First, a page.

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    ‘Separation of church and state’ isn’t what you think

    AlaskaWatchman.com

    A growing percentage of people believe it’s a good thing if church and church people steer clear from anything resembling politics. They believe that the separation of church and state dictates that people of faith should keep their beliefs to themselves. Part of this thinking comes from Greek philosophers who sought to divide the sacred from the secular. But that is not the type of government our founders had in mind when they penned the Constitution.

    Most of our Founding Fathers experienced the evils of a government that strong-armed religion upon its people. Though many of them were devoutly religious, they realized that a coerced religion was no way to run a government or practice faith. So, they agreed to create an “establishment clause” forbidding the government from mandating a particular religious system for its people. There is no such language referring to “a wall of separation of church and state” in the actual Constitution. This phrase was originally used by Thomas Jefferson in a letter meant to reassure church members that the newly established government would not infringe upon the rights of the church or the churchgoers. It was never meant to wall the church off from the public square.

    Today Jefferson’s words “separation of church and state” are thrown around liberally as the trump card to win any argument against a faith informed viewpoint on a public matter. In reality, there has never been and will never be a time in which the religious worldviews of people will cease to influence the affairs of the state. The only way that will happen is if people of faith allow the state to silence them. History tells us that people motivated by faith have informed major breakthroughs in science, philosophy, and government – they should not be sidelined.

    Students fear that saying a prayer in public school could get them in trouble.

    The “culture war” unfolding around us is really a war of ideas, which do not exist in a vacuum. They have been formed and shaped by our collective philosophies, religions and worldviews. If religion declines in any society, other philosophies will ascend to take its place. As long as those ideas do not have a religious label on them, they are likely to be sanctioned and protected by a state that strives to bar religion from public influence. The danger of swallowing the lie that religion has no place in the public sphere is that religion grows powerless and secular humanism becomes the state sponsored “religion” our founders feared.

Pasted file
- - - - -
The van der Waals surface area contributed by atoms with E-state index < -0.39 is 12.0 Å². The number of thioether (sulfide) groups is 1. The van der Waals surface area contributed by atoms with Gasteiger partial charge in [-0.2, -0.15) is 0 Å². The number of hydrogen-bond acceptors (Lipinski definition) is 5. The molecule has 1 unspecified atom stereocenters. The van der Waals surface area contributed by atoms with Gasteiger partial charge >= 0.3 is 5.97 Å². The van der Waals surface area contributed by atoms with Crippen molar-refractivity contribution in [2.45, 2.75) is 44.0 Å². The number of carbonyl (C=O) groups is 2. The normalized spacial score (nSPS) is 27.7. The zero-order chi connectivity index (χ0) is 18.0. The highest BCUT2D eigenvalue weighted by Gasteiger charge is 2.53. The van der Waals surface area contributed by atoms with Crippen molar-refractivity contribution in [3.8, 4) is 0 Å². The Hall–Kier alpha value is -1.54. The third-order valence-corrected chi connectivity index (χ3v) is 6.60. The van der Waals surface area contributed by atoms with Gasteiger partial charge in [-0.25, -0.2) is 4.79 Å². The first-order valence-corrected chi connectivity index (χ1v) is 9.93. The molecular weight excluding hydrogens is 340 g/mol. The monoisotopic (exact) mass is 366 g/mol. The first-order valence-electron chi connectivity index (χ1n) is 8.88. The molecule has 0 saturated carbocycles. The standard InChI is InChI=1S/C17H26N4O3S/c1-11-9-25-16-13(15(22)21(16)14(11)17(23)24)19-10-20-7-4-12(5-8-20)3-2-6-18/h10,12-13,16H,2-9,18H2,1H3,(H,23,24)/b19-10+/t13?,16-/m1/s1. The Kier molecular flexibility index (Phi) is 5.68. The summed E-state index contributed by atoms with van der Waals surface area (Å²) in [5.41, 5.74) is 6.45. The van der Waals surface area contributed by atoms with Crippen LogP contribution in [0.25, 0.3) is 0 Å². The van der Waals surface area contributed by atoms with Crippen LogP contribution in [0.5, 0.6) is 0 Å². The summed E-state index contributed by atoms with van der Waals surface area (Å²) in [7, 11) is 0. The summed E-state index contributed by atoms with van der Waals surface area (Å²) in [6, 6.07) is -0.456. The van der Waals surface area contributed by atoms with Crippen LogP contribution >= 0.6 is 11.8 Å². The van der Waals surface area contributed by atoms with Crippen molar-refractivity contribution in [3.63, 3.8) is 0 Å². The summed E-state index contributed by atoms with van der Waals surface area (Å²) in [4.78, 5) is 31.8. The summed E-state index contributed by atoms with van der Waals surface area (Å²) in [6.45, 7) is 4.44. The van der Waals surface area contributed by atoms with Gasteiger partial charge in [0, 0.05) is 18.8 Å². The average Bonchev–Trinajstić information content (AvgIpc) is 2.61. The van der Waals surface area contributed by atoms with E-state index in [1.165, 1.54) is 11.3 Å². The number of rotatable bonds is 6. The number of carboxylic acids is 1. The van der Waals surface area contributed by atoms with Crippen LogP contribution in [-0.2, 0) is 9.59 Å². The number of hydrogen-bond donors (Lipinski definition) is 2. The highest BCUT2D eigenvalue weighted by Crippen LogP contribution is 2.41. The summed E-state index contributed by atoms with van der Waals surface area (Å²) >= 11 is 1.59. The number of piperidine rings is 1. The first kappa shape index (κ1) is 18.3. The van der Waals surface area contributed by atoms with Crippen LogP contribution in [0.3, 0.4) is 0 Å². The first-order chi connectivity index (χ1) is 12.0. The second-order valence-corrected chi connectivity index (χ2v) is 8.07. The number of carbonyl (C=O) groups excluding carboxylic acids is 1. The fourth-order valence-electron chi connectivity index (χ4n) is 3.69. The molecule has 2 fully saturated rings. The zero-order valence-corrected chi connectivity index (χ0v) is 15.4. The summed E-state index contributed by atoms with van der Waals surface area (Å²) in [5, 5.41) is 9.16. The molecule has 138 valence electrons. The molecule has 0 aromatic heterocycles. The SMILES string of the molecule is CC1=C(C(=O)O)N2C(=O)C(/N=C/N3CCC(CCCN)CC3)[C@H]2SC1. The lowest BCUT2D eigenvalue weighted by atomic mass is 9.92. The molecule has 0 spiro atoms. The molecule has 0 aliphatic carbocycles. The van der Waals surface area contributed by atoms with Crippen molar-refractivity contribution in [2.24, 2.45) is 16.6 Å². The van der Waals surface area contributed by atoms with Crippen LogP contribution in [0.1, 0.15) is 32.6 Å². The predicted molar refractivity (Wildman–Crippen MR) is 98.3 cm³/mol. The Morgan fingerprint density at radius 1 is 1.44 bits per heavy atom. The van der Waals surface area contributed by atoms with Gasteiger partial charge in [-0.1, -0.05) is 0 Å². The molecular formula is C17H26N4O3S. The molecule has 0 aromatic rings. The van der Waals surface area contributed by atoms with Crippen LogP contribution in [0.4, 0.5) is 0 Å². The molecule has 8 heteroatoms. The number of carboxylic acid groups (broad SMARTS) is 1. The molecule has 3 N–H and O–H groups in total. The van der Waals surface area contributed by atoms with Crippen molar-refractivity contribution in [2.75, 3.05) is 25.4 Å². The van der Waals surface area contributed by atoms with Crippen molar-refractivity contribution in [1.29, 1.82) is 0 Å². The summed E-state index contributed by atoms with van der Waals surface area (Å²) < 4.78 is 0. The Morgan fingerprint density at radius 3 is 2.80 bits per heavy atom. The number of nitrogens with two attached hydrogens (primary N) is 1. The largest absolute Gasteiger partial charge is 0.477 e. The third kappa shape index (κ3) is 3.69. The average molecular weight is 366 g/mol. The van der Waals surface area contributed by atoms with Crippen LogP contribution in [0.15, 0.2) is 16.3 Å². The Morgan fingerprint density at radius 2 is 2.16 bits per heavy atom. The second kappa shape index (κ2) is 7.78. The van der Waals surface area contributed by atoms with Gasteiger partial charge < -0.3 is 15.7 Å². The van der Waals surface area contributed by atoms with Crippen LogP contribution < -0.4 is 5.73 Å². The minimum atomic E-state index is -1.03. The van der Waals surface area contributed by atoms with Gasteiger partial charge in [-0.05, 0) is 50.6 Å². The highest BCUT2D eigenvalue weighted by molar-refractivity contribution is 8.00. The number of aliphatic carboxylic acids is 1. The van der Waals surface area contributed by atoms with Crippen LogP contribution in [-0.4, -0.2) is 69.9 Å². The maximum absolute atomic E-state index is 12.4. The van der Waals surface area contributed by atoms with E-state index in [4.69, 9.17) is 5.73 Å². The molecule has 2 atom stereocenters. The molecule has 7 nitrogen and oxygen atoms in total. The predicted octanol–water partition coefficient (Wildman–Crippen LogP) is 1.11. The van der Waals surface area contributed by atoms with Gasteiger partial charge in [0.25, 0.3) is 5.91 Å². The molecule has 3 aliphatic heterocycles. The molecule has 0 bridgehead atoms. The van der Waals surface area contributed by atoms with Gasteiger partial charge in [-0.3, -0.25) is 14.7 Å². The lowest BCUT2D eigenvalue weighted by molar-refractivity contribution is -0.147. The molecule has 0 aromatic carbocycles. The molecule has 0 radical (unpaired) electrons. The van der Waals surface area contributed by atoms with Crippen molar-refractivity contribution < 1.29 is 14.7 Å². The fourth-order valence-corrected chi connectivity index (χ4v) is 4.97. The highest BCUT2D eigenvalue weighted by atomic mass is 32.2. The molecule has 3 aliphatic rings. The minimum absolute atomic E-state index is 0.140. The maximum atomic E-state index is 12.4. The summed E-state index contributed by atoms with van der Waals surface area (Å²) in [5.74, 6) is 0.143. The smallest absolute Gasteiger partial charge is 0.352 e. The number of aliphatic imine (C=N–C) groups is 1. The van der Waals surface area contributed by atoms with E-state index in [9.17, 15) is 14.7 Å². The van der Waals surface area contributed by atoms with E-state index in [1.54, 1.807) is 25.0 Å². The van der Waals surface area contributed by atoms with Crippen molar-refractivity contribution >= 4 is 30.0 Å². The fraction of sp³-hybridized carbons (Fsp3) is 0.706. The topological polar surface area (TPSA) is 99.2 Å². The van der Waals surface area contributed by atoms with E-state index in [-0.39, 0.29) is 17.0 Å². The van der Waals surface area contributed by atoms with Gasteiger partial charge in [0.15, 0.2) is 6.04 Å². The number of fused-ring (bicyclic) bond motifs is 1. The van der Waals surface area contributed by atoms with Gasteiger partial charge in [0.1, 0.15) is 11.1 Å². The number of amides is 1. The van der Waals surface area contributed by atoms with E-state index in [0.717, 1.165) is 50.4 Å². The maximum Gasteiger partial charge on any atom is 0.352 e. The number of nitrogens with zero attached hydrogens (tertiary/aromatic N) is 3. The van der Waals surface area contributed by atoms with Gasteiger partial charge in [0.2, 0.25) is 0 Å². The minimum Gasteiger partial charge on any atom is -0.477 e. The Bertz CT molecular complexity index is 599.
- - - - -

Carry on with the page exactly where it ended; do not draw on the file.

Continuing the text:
We’ve already seen this occur in our schools and universities. Teachers mistakenly think that bringing a Bible to school is unconstitutional – a violation of the “separation of church and state.” Students fear that saying a prayer in public school could get them in trouble. This is not what the “wall of separation” intended – a wall that enshrines secular humanism as the only acceptable worldview for public discussion.

    It’s time to overcome apathy, to speak up and let our ideas be known – religious or otherwise.

    Truth be told, exercising religious liberty is not getting any easier. Parents must talk to children about how comfortable they feel in expressing and practicing faith in school. If challenges arise, parents need to address this with administrators. What are they doing to protect a child’s freedom of religion? Those with children enrolled in state-funded homeschool programs should make sure educational leaders ensure they can purchase historical materials that are not void of religious content.

    Unfortunately, some people of faith have disengaged from this struggle. Some fear that the open practice of their religion may provoke other religions to also practice freely – that can be scary. Secondly, for a long time Christians have enjoyed being movers of the culture. We’re not used to being in the minority and we’ve become a bit apathetic, assuming that our freedoms will never be stripped away. Finally, we don’t always agree with how our church or party leadership has operated in the past. We haven’t wanted to associate ourselves with self-appointed leaders who are charging into the societal realm claiming to speak for us all. There was a time and season for that, but that time and season seems to be over.

    Much ground has already been lost to the lie that religion has no place in the public marketplace of ideas, but it’s not too late.

    It is going to take a grassroots effort to rise up and find our individual voices in our personal spheres of influence. It’s going to require us to take stock of where we have the most influence and start there. It’s going to take neighbors and family members having long-overdue brave conversations. It’s time to overcome apathy, to speak up and let our ideas be known – religious or otherwise.

    Much ground has already been lost to the lie that religion has no place in the public marketplace of ideas, but it’s not too late. If ever there were a time for people of faith to engaged, the time is now. The person is you.

    The writer leads the monthly “Brave Conversations” gatherings at Coffee & Communitas café in Anchorage. For more information, email braveconversationsanchorage@gmail.com.

    Click here to support the Alaska Watchman.

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